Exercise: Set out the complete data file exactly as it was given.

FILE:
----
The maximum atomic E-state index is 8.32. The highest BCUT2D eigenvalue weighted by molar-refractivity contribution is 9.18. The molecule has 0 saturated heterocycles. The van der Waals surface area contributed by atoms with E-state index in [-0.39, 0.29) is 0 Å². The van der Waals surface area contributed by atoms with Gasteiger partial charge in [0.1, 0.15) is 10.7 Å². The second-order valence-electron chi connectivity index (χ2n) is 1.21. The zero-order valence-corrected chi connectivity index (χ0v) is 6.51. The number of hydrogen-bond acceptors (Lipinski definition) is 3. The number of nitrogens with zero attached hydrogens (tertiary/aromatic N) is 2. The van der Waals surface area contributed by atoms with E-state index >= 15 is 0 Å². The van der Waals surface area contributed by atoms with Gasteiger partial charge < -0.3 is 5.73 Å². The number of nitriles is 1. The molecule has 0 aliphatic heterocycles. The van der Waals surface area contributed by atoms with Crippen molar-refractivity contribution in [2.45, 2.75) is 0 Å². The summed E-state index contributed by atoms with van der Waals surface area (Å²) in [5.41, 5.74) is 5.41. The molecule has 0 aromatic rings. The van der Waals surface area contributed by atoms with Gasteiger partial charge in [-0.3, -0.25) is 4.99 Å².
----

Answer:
The maximum atomic E-state index is 8.32. The highest BCUT2D eigenvalue weighted by molar-refractivity contribution is 9.18. The molecule has 0 saturated heterocycles. The van der Waals surface area contributed by atoms with E-state index in [-0.39, 0.29) is 0 Å². The van der Waals surface area contributed by atoms with Gasteiger partial charge in [0.1, 0.15) is 10.7 Å². The second-order valence-electron chi connectivity index (χ2n) is 1.21. The zero-order valence-corrected chi connectivity index (χ0v) is 6.51. The number of hydrogen-bond acceptors (Lipinski definition) is 3. The number of nitrogens with zero attached hydrogens (tertiary/aromatic N) is 2. The van der Waals surface area contributed by atoms with E-state index >= 15 is 0 Å². The van der Waals surface area contributed by atoms with Gasteiger partial charge < -0.3 is 5.73 Å². The number of nitriles is 1. The molecule has 0 aliphatic heterocycles. The van der Waals surface area contributed by atoms with Crippen molar-refractivity contribution in [2.45, 2.75) is 0 Å². The summed E-state index contributed by atoms with van der Waals surface area (Å²) in [5.41, 5.74) is 5.41. The molecule has 0 aromatic rings. The van der Waals surface area contributed by atoms with Gasteiger partial charge in [-0.3, -0.25) is 4.99 Å².